Either you can teach them to pray “Our Father”, or not.

    I do understand the concerns of the Baptist side. Only last November was I still a Baptist. However, these are only a few practical differences that your baptism theology makes.

    Of course on the Baptist side some will argue that Paedobaptism in some measure denies the Gospel, or it fosters presumption, gives children a worthless second-tier church membership status, confuses the Covenants, robs the New Covenant of its exceedingly greater privileges, takes us back to Judaism, locks us up in old types and shadows which are done away with, muddles the history of redemption, brings the unconverted into the church, and gives parents and children hope for extra-Biblical blessings they have no title to. If they are right, none of this is small.
     
  15. Elizabeth

    Elizabeth Puritan Board Sophomore

    Division(over the timing of baptism) is 'escapable' in the Lord. It is 'small' in the Lord, in the sense that it does not hinder his work one iota. Does anyone think God will not work his will among Presbyterians who baptize their babies or Baptists who do not?
     
  16. Grant Jones

    Grant Jones Puritan Board Sophomore

    I believe Baptism is worthy of dividing over because of the views already stated and additionally because both views confessionally claim that mishandling (specifically withholding) Baptism is sinful.


    Interestingly I believe there was a Church plant in Madison, MS, which consisted of leadership that were a mixture of Paedo & Anti-Paedo.... there were other strange things they did as well (meeting times and such). However, based on their website it looks like sermons stopped being logged back in May. I am not sure if they still meet or not.
     
    Last edited: Oct 9, 2018
  17. Harley

    Harley Puritan Board Sophomore

    It's not only timing, but there are real practical ramifications for the children themselves, their parents, and the church. God may work above the means, but we'd be presumptuous to neglect them, since we do have a clear command to baptize, and who is baptized cannot possibly be immaterial; and ordinarily, he does his work through the means. Generally where His work is, there has been a means made effectual.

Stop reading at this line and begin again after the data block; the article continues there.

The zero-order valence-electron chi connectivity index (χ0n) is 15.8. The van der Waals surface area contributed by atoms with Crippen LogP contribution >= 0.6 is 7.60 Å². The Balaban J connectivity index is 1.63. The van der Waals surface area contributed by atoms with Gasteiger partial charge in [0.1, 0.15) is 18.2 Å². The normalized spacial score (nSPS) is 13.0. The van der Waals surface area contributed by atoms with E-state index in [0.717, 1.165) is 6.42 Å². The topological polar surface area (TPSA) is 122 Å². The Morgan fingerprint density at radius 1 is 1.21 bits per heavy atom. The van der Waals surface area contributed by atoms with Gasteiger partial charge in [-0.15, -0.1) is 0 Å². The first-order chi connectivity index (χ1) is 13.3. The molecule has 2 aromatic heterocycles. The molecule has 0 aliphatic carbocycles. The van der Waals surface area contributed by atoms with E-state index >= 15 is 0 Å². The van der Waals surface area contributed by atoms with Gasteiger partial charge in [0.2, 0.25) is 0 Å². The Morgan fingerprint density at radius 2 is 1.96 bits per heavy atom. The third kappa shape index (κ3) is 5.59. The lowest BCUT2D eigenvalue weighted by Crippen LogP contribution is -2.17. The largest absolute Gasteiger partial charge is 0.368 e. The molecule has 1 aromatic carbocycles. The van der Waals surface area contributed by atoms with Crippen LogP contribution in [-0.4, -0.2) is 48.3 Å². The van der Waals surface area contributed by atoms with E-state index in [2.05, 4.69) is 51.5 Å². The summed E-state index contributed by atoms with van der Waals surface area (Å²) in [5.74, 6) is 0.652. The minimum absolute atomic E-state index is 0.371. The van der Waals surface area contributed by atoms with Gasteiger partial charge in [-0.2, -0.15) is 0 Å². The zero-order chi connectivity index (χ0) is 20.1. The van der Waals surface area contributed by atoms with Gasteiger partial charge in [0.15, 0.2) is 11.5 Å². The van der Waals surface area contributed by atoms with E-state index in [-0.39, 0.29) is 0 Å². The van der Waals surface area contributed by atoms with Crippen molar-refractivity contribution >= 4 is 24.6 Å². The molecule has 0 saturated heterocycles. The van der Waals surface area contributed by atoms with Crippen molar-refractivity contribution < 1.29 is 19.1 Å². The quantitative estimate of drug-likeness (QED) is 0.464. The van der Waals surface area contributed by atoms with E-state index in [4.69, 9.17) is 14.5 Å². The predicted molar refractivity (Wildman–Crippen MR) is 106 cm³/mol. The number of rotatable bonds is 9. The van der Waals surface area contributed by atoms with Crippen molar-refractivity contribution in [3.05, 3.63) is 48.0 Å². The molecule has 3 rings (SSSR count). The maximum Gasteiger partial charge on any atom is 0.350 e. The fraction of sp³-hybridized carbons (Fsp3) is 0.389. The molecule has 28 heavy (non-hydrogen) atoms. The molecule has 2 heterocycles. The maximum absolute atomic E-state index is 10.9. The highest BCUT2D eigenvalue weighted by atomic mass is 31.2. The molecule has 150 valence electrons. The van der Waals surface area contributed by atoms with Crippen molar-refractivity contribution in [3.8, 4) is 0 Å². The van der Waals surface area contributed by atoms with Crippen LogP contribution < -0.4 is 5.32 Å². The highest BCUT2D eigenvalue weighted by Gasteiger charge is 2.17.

So, if we are to baptize our children, count them as members of the church, and treat them as disciples, and actively disciple them, that's no small thing.

    I can say it's had great ramifications for my fathering.
     
  18. Scott Bushey

    Scott Bushey Puritan Board Doctor

    I believe that one of us is wrong. In that, there are surely going to be detriments based on obedience. Consider the passage in Hebrews chapter 12.

    In Genesis 17 it warns that not placing the sign on our children results in a 'cutting off'. This cutting off is akin to missing blessings that come, by default, in our obedience.
     
  19. Grant Jones

    Grant Jones Puritan Board Sophomore

    Elizabeth,

    No one here is claiming that man can hinder the will of God. Trust me even the most heretical church gathering is not outside the Will of God and is not outside being able to be used by God (how He uses them is another topic). Baptism is not a small matter in any sense in my opinion.

    Everything is a vessel of the Lord's will. The Lord's 2 sacraments are of HIGH importance and should be HIGH priorities for every local Church. Baptist (regarding the views on Baptism) usually create much less friction inside a Presbyterian Church vs. a Presbyterian inside of a Baptist Church.
     
    Last edited: Oct 9, 2018
  20. Jonathan R

    Jonathan R Puritan Board Freshman

    Our church meets Presbyterians halfway in that regard. We have what we call "associate membership" which has all the privileges of membership with the exception of voting on constitutional amendments. That is merely a safeguard to say that they cannot work to make our church not a baptist one. Until recently, they could not vote at all. We have this category because we are in a college town, with students who often wants to remain members at their "home church" and this is a way of ensuring church oversight while they are in college. It is also there because we have a fair number of paedobaptists who for one reason or another do not worship with any of the local Presbyterian churches. Much like presbyterian churches, our deacons and elders must fully subscribe to our confession (1689 LBCF), which naturally rules out leadership roles for "associate members."